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Consider the following eigenvalue equation

$$-\frac{d^2}{dx^2}\Psi_n(x)+\left(gx^4+\frac{1}{x^2}\right)\Psi_n(x)=E_n\Psi_n(x),\qquad x\in(-10,10),\qquad\Psi(-10)=\Psi(10)=0$$

The boundary of $x$ is arbitrary, Ideally it should be $x\in(-\infty,\infty)$ but since we are doing numerics we cant impose that. I want to solve this system using NDEigensystem. I have tried the following so far

n = 25;
l = 10;
g = 1/4;
V[x_] := (g*x^4 + 1/x^2);
op = -D[D[\[Psi][x], x], x] + V[x]*\[Psi][x];
bc = DirichletCondition[\[Psi][x] == 0, True];
{vals, funs} = NDEigensystem[{op, bc}, \[Psi][x], {x, -l, l}, n];

When I run this code, I get all sorts of crazy eigenfunctions with singularities. Not ideal at all. But when I run it with a smaller $l$, say l=Pi, I get much well behaved functions. How should I adjust my boundaries, if ideally they need to be infinity. Should I somehow consider the potential too?

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    $\begingroup$ When I run this code for l=10 Pi, it runs perfectly fine, and the corresponding solutions look just fine when I plot them, with no singularities. Can you clarify what the issue is, or give an example of when things go wrong? $\endgroup$
    – march
    Commented Aug 27, 2021 at 23:37

1 Answer 1

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There are some considerations that should be made before solving the equation.

First of all, your potential, $V(x)=gx^4+\frac{1}{x^2}$, is singular at the origin. Hence, an additional condition is needed if you want well-behaved eigenfunctions: vanishing function at $x=0$.

Secondly, $V(x)$ is even: $V(x)=V(-x)$. Therefore, it is sufficient to solve the equation on the semi-infinite interval $[0,\infty)$ with boundary conditions $\Psi_n(0)=\Psi_n(\infty)=0$. However, in practice, this is not possible as you mention correctly. Thus, you have to truncate your domain and solve on $[0,l]$, with $l$ sufficiently large.

The natural question: What does it mean sufficiently large $l$?

In this particular example, asymptotic analysis provides the answer. It can be easily demonstrated that any eigenfunction at large $|x|$ behaves like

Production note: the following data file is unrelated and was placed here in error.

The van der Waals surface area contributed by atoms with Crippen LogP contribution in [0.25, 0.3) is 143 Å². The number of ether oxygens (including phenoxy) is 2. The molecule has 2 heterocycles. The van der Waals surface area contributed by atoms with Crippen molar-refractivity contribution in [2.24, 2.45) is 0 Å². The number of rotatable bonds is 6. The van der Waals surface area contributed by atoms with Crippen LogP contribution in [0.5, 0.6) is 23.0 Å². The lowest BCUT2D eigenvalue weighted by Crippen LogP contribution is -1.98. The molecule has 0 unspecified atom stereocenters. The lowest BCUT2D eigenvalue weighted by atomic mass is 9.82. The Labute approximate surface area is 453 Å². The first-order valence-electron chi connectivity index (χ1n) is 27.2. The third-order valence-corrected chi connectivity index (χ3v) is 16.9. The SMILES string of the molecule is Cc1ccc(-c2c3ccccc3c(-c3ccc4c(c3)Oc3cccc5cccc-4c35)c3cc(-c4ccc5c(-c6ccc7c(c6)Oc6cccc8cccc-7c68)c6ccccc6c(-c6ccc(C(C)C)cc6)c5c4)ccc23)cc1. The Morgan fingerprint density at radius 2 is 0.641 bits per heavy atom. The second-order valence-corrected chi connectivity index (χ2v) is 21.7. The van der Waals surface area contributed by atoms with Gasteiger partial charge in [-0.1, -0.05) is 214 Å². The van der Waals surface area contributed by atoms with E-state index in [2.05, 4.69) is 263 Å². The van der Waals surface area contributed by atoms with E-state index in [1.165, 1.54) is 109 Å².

$$ \Psi_n(x)\sim \exp\left(-\frac{1}{6}|x|^3\ +\ ...\right)\ ,\qquad (g=1/4)$$

see Bender & Orszag for details on a general setting. It means that eigenfunctions decay extremely fast once $|x|$ is large. For example, $l=6$ leads to $|\Psi_n(l)|\sim 10^{-16}$.

Based on your code, I propose the following: replace {x, -l, l} by {x, 0, l} and set l=10. Thus,

n = 25;
l = 10;
g = 1/4;
V[x_] := (g*x^4 + 1/x^2);
op = -D[D[\[Psi][x], x], x] + V[x]*\[Psi][x];
bc = DirichletCondition[\[Psi][x] == 0, True];
{vals, funs} = NDEigensystem[{op, bc}, \[Psi][x], {x,0, l}, n, Method -> {"SpatialDiscretization" -> {"FiniteElement", 
"MeshOptions" -> {"MaxCellMeasure" -> 0.0001}}}];

I inserted some options in Method to increase the accuracy in calculations. Playing a little bit with the value of $l$, it seems that the first 10 eigenvalues are reliable when $l=10$ and the corresponding eigenfunctions are well-behaved, as expected. See below.

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    $\begingroup$ Can you show the Mathematica code that solves this. This will be much more helpful for the others. $\endgroup$
    – Dunlop
    Commented May 26, 2023 at 3:36
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    $\begingroup$ As has already been suggested, answers provided by users should be based on Mathematica code. Please take that into consideration and provide the necessary code that answers the question! $\endgroup$
    – bmf
    Commented May 26, 2023 at 7:56
  • $\begingroup$ Thanks for the suggestion @bmf. $\endgroup$
    – Jam
    Commented Jul 20, 2023 at 19:43

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